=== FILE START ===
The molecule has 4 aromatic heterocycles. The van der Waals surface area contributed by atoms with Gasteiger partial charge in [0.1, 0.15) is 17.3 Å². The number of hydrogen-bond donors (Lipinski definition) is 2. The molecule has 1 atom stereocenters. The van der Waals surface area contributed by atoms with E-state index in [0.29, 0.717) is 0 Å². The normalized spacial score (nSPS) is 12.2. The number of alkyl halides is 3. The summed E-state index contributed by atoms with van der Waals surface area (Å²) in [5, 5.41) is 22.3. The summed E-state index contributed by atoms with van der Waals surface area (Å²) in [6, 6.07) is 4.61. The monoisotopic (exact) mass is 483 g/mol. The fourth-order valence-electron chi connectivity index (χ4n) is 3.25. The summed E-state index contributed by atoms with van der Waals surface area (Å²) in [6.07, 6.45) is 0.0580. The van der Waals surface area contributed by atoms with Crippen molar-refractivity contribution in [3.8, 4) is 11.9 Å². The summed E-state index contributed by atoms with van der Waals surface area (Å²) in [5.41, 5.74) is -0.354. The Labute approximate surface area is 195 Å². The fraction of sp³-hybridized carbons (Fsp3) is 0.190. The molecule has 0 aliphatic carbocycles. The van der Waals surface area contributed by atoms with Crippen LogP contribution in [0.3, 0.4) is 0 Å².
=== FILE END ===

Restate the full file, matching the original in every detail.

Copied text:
The molecule has 4 aromatic heterocycles. The van der Waals surface area contributed by atoms with Gasteiger partial charge in [0.1, 0.15) is 17.3 Å². The number of hydrogen-bond donors (Lipinski definition) is 2. The molecule has 1 atom stereocenters. The van der Waals surface area contributed by atoms with E-state index in [0.29, 0.717) is 0 Å². The normalized spacial score (nSPS) is 12.2. The number of alkyl halides is 3. The summed E-state index contributed by atoms with van der Waals surface area (Å²) in [5, 5.41) is 22.3. The summed E-state index contributed by atoms with van der Waals surface area (Å²) in [6, 6.07) is 4.61. The monoisotopic (exact) mass is 483 g/mol. The fourth-order valence-electron chi connectivity index (χ4n) is 3.25. The summed E-state index contributed by atoms with van der Waals surface area (Å²) in [6.07, 6.45) is 0.0580. The van der Waals surface area contributed by atoms with Crippen molar-refractivity contribution in [3.8, 4) is 11.9 Å². The summed E-state index contributed by atoms with van der Waals surface area (Å²) in [5.41, 5.74) is -0.354. The Labute approximate surface area is 195 Å². The fraction of sp³-hybridized carbons (Fsp3) is 0.190. The molecule has 0 aliphatic carbocycles. The van der Waals surface area contributed by atoms with Crippen LogP contribution in [0.3, 0.4) is 0 Å².